The five major food groups provided the loose organizing principle for our annual food issue. It’s an elementary concept, and maybe even corny, but also pleasingly broad, leaving room for a wide range of stories on developments in Chicago’s culinary scene that reflect the larger culinary culture.
Mike Sula’s piece on a local effort to raise rare Mangalitsa pigs spotlights the growing farm-to-table movement and ongoing interest in local, artisanal, and sustainable agriculture, as does Lisa Shames’s piece on Wisconsin’s citywise Harvest Moon Farms. Julia Thiel’s DIY adventure in mozzarella making was undertaken—if not concluded—in the spirit of the Slow Food movement. Anne Spiselman’s look at what local chefs are making with unusual grains reflects burgeoning interest in reviving and preserving ancient foodstuffs. And Anne Ford’s profile of the local entrepreneur behind a new gelato franchise points up how artisanal values are penetrating even the chains.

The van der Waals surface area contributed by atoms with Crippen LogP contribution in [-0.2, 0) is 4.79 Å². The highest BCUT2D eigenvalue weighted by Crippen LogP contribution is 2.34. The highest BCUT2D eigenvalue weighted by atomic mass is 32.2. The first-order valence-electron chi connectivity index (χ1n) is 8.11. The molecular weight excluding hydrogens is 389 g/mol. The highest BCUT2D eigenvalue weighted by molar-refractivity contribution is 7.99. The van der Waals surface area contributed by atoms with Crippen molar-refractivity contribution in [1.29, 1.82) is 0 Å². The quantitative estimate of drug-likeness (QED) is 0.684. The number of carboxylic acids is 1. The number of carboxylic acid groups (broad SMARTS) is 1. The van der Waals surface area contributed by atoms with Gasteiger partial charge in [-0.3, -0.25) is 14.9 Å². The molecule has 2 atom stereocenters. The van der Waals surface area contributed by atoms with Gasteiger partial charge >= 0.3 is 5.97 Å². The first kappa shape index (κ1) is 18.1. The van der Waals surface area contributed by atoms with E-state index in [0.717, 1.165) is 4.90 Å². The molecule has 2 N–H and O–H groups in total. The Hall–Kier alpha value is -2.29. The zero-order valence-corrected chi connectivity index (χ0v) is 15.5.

A list of the year’s best new restaurants, compiled with a paring knife to Mike Sula’s throat, rounds out this special issue.
Meet the Mangalitsas
Local chefs invest in a rare breed of pig said to be the Wagyu of the pork world.
By Mike Sula
From a Chicago couple, a Wisconsin organic farm that understands its urban customers
By Lisa Shames
Fast, easy, inexpensive, and delicious to make at home? I beg to differ.
By Julia Thiel
From Amaranth to Job’s Tears
On local menus: creative preparations of rare and unusual cereals
By Anne Spiselman
Ambassador of Pepe Nero
A gelato-smitten entrepreneur brings the unconventional Paciugo chain to Chicago.
By Anne Ford
The Best New Restaurants of 2009
From Browntrout to Zebda
By Mike Sula and Martha Bayne
Food Issue 2008
The Whole Hog Project, the best new Chicago restaurants, favorite restaurants of Chicago chefs, and more